Who are ‘they’ anyway?

“But they said we had no choice!”, I overheard a rather frazzled individual say to another in the reception of a rather large organization. “Turns out we did. It was an unmitigated disaster!”

My client then appeared so I know not how the dialogue continued.

‘They’ seem to be quite a powerful bunch, I couldn’t help but wonder.

When we don’t know who specifically is responsible or accountable, the collective ‘they’ tend to appear with punishing regularity and untold influence.  In the same way that when we’re perhaps anxious about a significant event, we start considering, sometimes unrealistically, what ‘they’ will think.   Do we stop to think who ‘they’ really are? Not always.

The media is currently awash with news about what ‘they’, collective politicians, company executives, did or didn’t, will or won’t do.

When ‘they’ becomes a specific individual, it is so very much easier to make progress and identify who is doing what. Useful when it’s all going swimmingly, even more so when it’s not!

I wonder if those executives at Tesco knew who ‘they’ were , the ones that were supposedly accounting for what was going on financially and should maybe have been accruing more effectively?

They (!) evidently hadn’t come across the salutary little poem ‘Who’s job is it’.

This is a story about four people named Everybody, Somebody, Anybody and Nobody.  There was an important job to be done and Everybody was sure that Somebody would do it.  Anybody could have done it, but Nobody did it.  Somebody got angry about that, because it was Everybody’s job.  Everybody thought Anybody could do it, but Nobody realized that Everybody wouldn’t do it.  It ended up that Everybody blamed Somebody when Nobody did what Anybody could have.

Do you know specifically who is doing what for you in your organization or personally?

It seems that ‘they’ have a little too much power in the world. Is it timely to start reclaiming some of it back and redressing the accountability and responsibility balance.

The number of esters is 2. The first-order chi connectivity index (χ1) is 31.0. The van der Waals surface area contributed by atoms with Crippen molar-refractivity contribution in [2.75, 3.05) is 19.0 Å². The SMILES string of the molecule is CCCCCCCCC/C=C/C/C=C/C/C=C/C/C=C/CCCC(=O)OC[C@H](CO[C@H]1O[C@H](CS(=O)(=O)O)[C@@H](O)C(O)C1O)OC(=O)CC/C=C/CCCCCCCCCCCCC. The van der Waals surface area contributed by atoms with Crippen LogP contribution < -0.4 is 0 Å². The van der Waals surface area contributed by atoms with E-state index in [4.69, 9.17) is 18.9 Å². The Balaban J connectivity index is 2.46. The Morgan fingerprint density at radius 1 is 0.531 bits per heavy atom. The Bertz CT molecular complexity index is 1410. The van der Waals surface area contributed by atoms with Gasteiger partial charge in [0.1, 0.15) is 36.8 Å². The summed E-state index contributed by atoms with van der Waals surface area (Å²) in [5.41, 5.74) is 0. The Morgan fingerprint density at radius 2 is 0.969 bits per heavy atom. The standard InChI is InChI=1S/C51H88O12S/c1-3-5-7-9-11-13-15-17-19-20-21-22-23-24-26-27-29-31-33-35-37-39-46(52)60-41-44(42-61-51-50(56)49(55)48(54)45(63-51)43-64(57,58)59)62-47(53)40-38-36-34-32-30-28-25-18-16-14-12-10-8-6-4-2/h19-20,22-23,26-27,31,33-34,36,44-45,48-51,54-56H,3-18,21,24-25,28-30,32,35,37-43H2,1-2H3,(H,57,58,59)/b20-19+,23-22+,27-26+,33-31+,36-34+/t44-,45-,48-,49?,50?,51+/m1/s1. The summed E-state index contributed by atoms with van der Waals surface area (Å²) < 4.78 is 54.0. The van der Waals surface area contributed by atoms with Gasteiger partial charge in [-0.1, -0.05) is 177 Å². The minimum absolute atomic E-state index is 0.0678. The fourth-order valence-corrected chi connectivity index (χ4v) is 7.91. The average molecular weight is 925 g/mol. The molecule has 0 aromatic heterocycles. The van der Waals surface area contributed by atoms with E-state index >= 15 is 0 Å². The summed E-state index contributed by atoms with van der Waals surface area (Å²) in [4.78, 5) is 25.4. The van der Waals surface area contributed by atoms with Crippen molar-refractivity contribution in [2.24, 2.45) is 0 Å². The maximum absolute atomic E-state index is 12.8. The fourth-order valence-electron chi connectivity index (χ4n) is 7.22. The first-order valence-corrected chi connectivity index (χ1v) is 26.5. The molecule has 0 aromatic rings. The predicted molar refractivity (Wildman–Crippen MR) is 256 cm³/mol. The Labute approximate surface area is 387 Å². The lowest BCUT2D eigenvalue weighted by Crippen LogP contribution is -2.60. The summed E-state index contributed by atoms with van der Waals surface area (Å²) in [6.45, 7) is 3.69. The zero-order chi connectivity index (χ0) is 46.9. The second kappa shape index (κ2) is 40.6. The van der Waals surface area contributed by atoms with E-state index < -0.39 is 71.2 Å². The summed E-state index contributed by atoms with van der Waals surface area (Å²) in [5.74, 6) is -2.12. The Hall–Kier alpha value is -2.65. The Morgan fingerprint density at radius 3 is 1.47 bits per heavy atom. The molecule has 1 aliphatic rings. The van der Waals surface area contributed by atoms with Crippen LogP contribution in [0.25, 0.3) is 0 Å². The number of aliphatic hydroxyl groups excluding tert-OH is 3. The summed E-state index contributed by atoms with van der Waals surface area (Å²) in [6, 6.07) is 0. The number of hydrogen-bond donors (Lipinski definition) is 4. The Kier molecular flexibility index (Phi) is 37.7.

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After all when people are given autonomy, generally individuals rise to the challenge and deliver……very, very well. Richard Branson knows this and has recently announced that his employees can choose exactly when and for how long they take a vacation.  Productivity will soar.

People are very able and have names with history and heritage, let’s be specific and perhaps the collective ‘they’ might just start to go away or at the very least have a little less influence.

Have a fantastic week.

Clarity, feedback, football ….and the lure of a V8.

‘Epic! But what was your Mum doing there?’ exclaimed a friend of my daughter’s in barely disguised shock.  ‘She knows nothing about football!’

And so it was, a few weeks backs, I was pinching myself at the UK launch of a long-awaited supercar surrounded by those at the very heart, one might say, of football, past and present and from sport, and the motor industry.  Whilst I perhaps didn’t fully appreciate this until after some stealthy googling, I was indeed in the company of greats; players, managers, coaches, fans and the inimitable Jose Mourinho himself, the new UK ambassador for Jaguar. Image

Having a discussion with the former CEO of a Premier League football club was in itself fascinating and an honour, and a conversation ensued about leadership.  That much discussed topic of leadership in sport and leadership in business. He was telling me about a football coach whose particular modus operandi was of two guiding principles; clarity & feedback. Clarity; what are our goals and aims for the next match and the season, and feedback: in the moment and definitely on the same day.
I’ll be surprised if anyone reading this doesn’t fully agree to being clear and giving clarity and focus at all times, especially when in a position of leadership.  Most recognise the power of feedback and that it works exceptionally well both in sport and business. However, only a minority of companies do this really well, where feedback is a genuine part of their culture and the results speak for themselves in the business, and on the bottom line.

Feedback is often the once a year review (incidentally that’s not feedback),  or it is feared , clumsy and ill-delivered, especially if it’s a difficult message.